Time is of the essence, Prime Minister Dr Keith Rowley noted.
“Because our economies demand that whatever hydrocarbons might be out there, we need to know about it quickly and exploit it efficiently, effectively and sustainably as quickly as possible,” he said, as he signed the unitisation agreement between Trinidad and Tobago and Barbados. Both Rowley and Barbados Prime Minister Mia Mottley signed on behalf of their respective countries in Bridgetown, Barbados.
Rowley is in Barbados to attend the 31st Inter-Sessional Meeting of the Conference of Heads of Government of the Caribbean Community (Caricom).
Describing the agreement as a significant step forward between two “very friendly nations”, he said: “It means that as we proceed to explore for hydrocarbons in the geological formations offshore where our borders meet, we acknowledge that the geological history of the area recognises no borders between both Trinidad and Tobago and Barbados; and whatever exists might run across these borders, and in searching for it, we start with seismic surveys and those surveys are (to be) done without constraints by borders.”
“We are of the view that as we explore the territories we should be able to do so without scientific work being constrained by a line in the sea saying that this is Barbados and this is Trinidad and Tobago. However, if we do find hydrocarbons, as we anticipate that we would, given the geological prospects that we have been noting, it would be easier for us to able to explore, exploit, to produce and to market any such product, if we do it together. And that is why it is called a unitisation (agreement),” he said.
“If God smiles on us and we do find hydrocarbons- oil or gas, most likely gas; (it means) that we have now at this moment agreed to operate on a unitised basis and the two countries will work together, designate the operators for such a resource, and very quickly we can move towards its exploitation as long as what we have found is commercially viable,” Rowley stated.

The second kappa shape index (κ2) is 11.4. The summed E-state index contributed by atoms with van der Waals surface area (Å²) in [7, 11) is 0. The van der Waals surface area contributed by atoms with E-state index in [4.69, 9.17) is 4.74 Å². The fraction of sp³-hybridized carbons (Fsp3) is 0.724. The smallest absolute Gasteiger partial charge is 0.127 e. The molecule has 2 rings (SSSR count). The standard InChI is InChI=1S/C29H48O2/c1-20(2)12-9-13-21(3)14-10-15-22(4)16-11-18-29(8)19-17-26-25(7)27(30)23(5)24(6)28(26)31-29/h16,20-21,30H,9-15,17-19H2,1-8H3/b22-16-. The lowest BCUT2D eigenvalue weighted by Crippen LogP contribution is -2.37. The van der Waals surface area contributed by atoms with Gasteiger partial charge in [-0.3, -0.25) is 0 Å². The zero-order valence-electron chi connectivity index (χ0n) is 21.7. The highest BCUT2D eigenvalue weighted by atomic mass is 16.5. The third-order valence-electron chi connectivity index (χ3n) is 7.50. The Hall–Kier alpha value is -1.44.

He said the agreement means that the expertise from Trinidad and Tobago, the international companies that are now in Trinidad and Tobago and are not present in Barbados can very confidently proceed to explore and invest and whoever is on the Barbados acreage can do that same thing from the Barbados side. “Fortunately one of the companies operate in both Barbados and Trinidad and Tobago and that would make it even more attractive...Hopefully this would encourage exploration in the deep water where we are now looking for the bulk of our future resources...and we can monetise at the earliest possible date whatever we find on this acreage,” Rowley stated.
However, he noted, that the unitisation approach was something that could take a very long time. “So even after you find the resource the unitisation—the political agreement to exploit—can take a long time” he said.
He noted that 20 years after the discovery of the Loren-Manatee and other fields, T&T and Venezuela were working on this unitisation and then Venezuela faced US-imposed trade sanctions, so “after 20 years the Venezuelans cannot now move in the way that we were hoping”. So the two countries each agreed to exploit separately what is on their side.
Mottley: Kith and kin
Mottley said the agreement represented the deepening of the integration movement in which the countries are treating each other as “kith and kin”. She said when dealing with commercial risks, certainly is required. “We are now as two sovereign states giving all of the persons who would be seeking to exploit on either side of the line, the certainty that they need in order to be able to spend their money,” Mottley said.
“And it makes no sense us trying to do all of our things on our own and Trinidad and Tobago trying to do all of their things on their own...The essence of the integration movement is that we as sovereign states agree to treat each other better than we treat anyone else from outside of the region. Against that background it is unquestionable that Trinidad and Tobago has the deepest and longest experience in the oil/gas industry in the Caribbean community for over a century. And it is against that background that we recognise that within the context of what we have established as our jurisdiction, we want to share to cooperate,” she said.
Mottley said this unitisation agreement would allow the two countries to move forward “if we ever need to do individual unitisation agreements that would set out the commercial terms upon which we will share anything that is going to be exploited,” she said. She said for the purposes of seismic work, yesterday’s unitisation agreement was critical.
Mottley noted that Barbados would like to be able to see greater co-operation within the Revised Treaty of Chaguaramas on the areas of energy, be it fossil fuel, related energy or renewable energy as we face the existential threat of climate crisis. She said Trinidad and Tobago has always had the lead on the energy task force and Barbados was supportive of them retaining this position.
She noted there was now a situation in Caricom where Guyana had proven reserves of over eight billion barrels of oil, Grenada had a significant hydrocarbon discovery, Jamaica and the Bahamas were working offshore and Barbados had given up exploration licences on two blocks. She said Barbados had learned from Trinidad and Tobago and did not intend to put all its blocks up for exploration at once.
The Caricom conference takes place today and tomorrow.